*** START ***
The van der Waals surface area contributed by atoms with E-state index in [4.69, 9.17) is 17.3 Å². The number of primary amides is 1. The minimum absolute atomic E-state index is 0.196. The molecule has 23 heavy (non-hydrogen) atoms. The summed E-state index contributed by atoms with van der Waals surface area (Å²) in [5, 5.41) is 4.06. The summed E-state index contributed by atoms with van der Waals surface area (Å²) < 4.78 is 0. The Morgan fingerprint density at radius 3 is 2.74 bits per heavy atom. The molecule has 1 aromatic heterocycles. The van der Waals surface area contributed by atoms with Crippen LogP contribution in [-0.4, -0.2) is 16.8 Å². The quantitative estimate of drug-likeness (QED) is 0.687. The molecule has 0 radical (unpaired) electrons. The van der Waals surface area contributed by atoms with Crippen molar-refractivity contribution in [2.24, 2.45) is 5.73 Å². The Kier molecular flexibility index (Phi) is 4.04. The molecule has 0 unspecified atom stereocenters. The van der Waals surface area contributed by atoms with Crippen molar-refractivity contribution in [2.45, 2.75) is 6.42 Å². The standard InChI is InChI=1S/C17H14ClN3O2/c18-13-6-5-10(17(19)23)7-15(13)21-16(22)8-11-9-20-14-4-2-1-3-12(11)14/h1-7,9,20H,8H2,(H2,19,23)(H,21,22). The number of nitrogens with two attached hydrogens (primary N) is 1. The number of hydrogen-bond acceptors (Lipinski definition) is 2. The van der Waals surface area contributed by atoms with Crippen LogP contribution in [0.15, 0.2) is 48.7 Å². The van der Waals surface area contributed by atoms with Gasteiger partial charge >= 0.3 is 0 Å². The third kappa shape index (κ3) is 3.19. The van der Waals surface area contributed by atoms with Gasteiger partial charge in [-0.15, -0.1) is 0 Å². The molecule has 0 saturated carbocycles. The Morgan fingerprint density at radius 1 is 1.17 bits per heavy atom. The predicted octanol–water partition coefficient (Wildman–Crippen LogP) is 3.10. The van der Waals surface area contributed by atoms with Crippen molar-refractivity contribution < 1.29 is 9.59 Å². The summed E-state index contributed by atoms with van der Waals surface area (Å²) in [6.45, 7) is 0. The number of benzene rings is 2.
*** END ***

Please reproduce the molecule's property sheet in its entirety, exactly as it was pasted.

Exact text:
The van der Waals surface area contributed by atoms with E-state index in [4.69, 9.17) is 17.3 Å². The number of primary amides is 1. The minimum absolute atomic E-state index is 0.196. The molecule has 23 heavy (non-hydrogen) atoms. The summed E-state index contributed by atoms with van der Waals surface area (Å²) in [5, 5.41) is 4.06. The summed E-state index contributed by atoms with van der Waals surface area (Å²) < 4.78 is 0. The Morgan fingerprint density at radius 3 is 2.74 bits per heavy atom. The molecule has 1 aromatic heterocycles. The van der Waals surface area contributed by atoms with Crippen LogP contribution in [-0.4, -0.2) is 16.8 Å². The quantitative estimate of drug-likeness (QED) is 0.687. The molecule has 0 radical (unpaired) electrons. The van der Waals surface area contributed by atoms with Crippen molar-refractivity contribution in [2.24, 2.45) is 5.73 Å². The Kier molecular flexibility index (Phi) is 4.04. The molecule has 0 unspecified atom stereocenters. The van der Waals surface area contributed by atoms with Crippen molar-refractivity contribution in [2.45, 2.75) is 6.42 Å². The standard InChI is InChI=1S/C17H14ClN3O2/c18-13-6-5-10(17(19)23)7-15(13)21-16(22)8-11-9-20-14-4-2-1-3-12(11)14/h1-7,9,20H,8H2,(H2,19,23)(H,21,22). The number of nitrogens with two attached hydrogens (primary N) is 1. The number of hydrogen-bond acceptors (Lipinski definition) is 2. The van der Waals surface area contributed by atoms with Crippen LogP contribution in [0.15, 0.2) is 48.7 Å². The van der Waals surface area contributed by atoms with Gasteiger partial charge >= 0.3 is 0 Å². The third kappa shape index (κ3) is 3.19. The van der Waals surface area contributed by atoms with Gasteiger partial charge in [-0.15, -0.1) is 0 Å². The molecule has 0 saturated carbocycles. The Morgan fingerprint density at radius 1 is 1.17 bits per heavy atom. The predicted octanol–water partition coefficient (Wildman–Crippen LogP) is 3.10. The van der Waals surface area contributed by atoms with Crippen molar-refractivity contribution < 1.29 is 9.59 Å². The summed E-state index contributed by atoms with van der Waals surface area (Å²) in [6.45, 7) is 0. The number of benzene rings is 2.